Singer Gloria Estefan cuddles a bulldog named Kahlua at a book signing in Panama City, Panama, on Feb. 16, 2006. Estefan is promoting her new children's book "Las Magicas y Misteriosas Aventuras de una Bulldog Llamada Noelle," or "The Magical and Mysterious Adventures of a Bulldog Named Noelle." Kahlua came with a fan.
Surrounded by children, Gloria Estefan shows a page illustrated with a picture of the magical bulldog Noelle, title character of her new children's book, "Las Magicas y Misteriosas Aventuras de una Bulldog Llamada Noelle," in an appearance in Panama City, Panama, on Feb. 16, 2006.
In the mid-1980's, Tom D'Antoni wrote headlines and stories for tabloid newspapers. Some of his best (and, he notes, worst) efforts are detailed in the book, "Rabid Nun Infects Entire Continent." Now a freelance writer and television producer, D'Antoni gestures during an interview at his home in Portland, Ore., on Feb. 1, 2006.
Actor John Lithgow performs during an appearance in Los Angeles to promote his new children's book, "The Runaway Pancake," on Feb. 16, 2006.
Danish author Kaare Bluitgen hoped his children's book about the Prophet Muhammad would bring ethnic Danes and immigrant Muslims closer. How wrong he was. Bluitgen's problems finding an illustrator triggered the conflict that sent angry mobs rampaging against Denmark. Here, Bluitgen is seen at his office in Copenhagen, Feb. 9, 2006.
Guillermo Gonzalez, assistant professor of physics and astronomy at Iowa State University, stands in front of the university's Physics Building on Feb. 3, 2006. Gonzalez has been criticized for co-authoring the 2004 book, "The Privileged Planet: How Our Place in the Cosmos is Designed for Discovery." The book defends the concept of "intelligent design."
Writer Paul Auster's 12th novel, "Brooklyn Follies," plunges a retired insurance salesman into a plot involving a forged page of "The Scarlet Letter," a disturbing revelation in a sperm bank and an impossible dream of rural refuge. Here, the author poses at home in Brooklyn, N.Y., on Jan. 19, 2006.
Hal Wiggins, a wetlands biologist for the U.S. Army Corps of Engineers, has written a book, "Virginia Native Plants," which has the feel of a field guide. It includes photos taken by Wiggins and basics about plant biology and taxonomy, as well as a section listing plants used by American Indians as food and medicine. Here, the author explores a marsh in a photo taken on Aug. 19, 2002.
Actress Isabella Rossellini, daughter of late Italian film director Roberto Rossellini and actress Ingrid Bergman, smiles during the presentation of her book "In the Name of the Father, the Daughter, and the Holy Spirits - Remembering Roberto Rossellini" in Berlin on Feb. 13, 2006. The event was part of the Berlinale International Film Festival.
Marc Galanter, professor of law and South Asian studies at the University of Wisconsin-Madison, talks about lawyer jokes and legal culture at the Vanderbilt University Law School in Nashville, Tenn., on Feb. 21, 2006. Galanter is promoting his new book, which charts the increasingly bitter tone of lawyer jokes over the past couple of decades.
E.L. Doctorow's new historical novel, "The March," has won the PEN/Faulkner award for fiction, announced Tuesday, Feb. 21, 2006. Here, Doctorow appears at the National Book Awards on Nov. 16, 2005. He was a finalist for that award as well for his Civil War novel.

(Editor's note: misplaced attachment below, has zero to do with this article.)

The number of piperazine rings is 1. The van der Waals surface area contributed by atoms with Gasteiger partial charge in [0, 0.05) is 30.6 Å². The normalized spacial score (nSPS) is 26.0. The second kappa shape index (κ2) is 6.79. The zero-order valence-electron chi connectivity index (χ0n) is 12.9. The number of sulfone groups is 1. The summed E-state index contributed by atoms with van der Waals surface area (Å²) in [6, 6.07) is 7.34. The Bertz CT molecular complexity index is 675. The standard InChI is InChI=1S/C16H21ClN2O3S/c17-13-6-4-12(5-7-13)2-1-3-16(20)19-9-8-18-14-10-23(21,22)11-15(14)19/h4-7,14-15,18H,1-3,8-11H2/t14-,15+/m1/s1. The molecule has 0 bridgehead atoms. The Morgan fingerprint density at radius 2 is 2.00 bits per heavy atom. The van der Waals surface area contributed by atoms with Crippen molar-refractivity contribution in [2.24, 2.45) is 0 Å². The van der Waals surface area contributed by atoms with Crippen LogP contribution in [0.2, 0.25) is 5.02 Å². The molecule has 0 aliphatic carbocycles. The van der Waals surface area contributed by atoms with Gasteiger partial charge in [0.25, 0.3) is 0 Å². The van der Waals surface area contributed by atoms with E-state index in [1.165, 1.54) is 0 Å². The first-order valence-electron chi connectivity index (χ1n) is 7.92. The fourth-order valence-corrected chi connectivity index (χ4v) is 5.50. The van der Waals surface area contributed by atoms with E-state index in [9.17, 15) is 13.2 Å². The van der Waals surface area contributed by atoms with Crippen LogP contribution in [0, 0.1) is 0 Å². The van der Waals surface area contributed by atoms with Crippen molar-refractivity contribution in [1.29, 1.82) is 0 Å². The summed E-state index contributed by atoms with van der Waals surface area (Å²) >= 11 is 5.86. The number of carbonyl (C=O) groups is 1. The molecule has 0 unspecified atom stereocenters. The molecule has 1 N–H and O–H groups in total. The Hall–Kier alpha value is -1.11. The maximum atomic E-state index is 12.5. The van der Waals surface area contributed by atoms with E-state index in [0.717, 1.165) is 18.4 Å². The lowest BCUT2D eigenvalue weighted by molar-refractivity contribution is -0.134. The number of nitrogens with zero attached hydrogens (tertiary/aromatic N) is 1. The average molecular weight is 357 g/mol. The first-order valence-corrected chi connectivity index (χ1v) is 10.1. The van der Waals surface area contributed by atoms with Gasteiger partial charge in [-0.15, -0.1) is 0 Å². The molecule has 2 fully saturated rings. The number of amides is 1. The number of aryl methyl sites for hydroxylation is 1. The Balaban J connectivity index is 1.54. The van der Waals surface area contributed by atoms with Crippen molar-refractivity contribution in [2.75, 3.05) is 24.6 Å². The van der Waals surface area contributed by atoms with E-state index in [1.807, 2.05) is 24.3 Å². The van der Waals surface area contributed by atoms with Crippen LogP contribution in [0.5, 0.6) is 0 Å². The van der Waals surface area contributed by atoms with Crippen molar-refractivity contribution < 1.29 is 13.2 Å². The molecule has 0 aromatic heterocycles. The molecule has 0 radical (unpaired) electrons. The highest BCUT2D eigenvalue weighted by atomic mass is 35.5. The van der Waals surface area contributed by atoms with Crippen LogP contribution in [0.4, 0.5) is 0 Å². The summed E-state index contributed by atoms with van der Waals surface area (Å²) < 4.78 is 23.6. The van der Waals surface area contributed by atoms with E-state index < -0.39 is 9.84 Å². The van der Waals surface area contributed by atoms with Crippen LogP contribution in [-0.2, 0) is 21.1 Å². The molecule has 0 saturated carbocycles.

Author Mark Spragg and his wife, Virginia Korus Spragg, are shown outside their home near Red Lodge, Mont., on Aug. 29, 2005. Spragg wrote the acclaimed novel "An Unfinished Life," and he and his wife co-wrote the screenplay for the movie of the same name as an experiment in telling the same story in different media. The film was released in theaters last September.
Carol Stone White, in foreground, hikes up Cobble Hill at Lake Placid, N.Y., on Dec. 17, 2005. She profiles 29 women in her new book, "Women with Altitude: Challenging the Adirondack High Peaks in Winter." The women are Winter 46ers, an elite group within the Adirondack 46er club.
Tom Perkins, 73, author of the novel, "Sex and the Single Zillionaire," poses in his office in San Francisco on Jan. 23, 2006. In the background is Telegraph Hill and San Francisco Bay. The hero of his book is a middle-aged widower who appears on a reality television show called "Trophy Bride."
Supreme Court Justice Stephen Breyer speaks at the University of Chicago Law School on Feb. 7, 2006. Justice Breyer was there to talk about his new book, "Active Liberty: Interpreting Our Democratic Constitution," compiled from lectures he gave last year at Harvard Law School.
Romance writer Judith McNaught poses in Dallas on Jan. 23, 2006. McNaught, who is moving to Dallas, says she writes for women like herself, and hopes to make them laugh and feel good. Her latest is called "Double Standards."
Sentenced to three years in an Austrian prison on a charge of denying the Holocaust, British historian David Irving declared during a Feb. 23, 2006, jailhouse interview with The Associated Press that his critics want to silence him. Here, Irving holds his book "Hitler's War" as he arrives at a court in Vienna, Austria, on Feb. 20.
Students at St. Sava Serbian Orthodox School in Milwaukee wear hats earned for reading achievement on Jan. 27, 2006. An anonymous 80-year-old woman from Colorado knits hats as awards for kids who read a certain number of books. She knitted about 100 hats for the children at this school.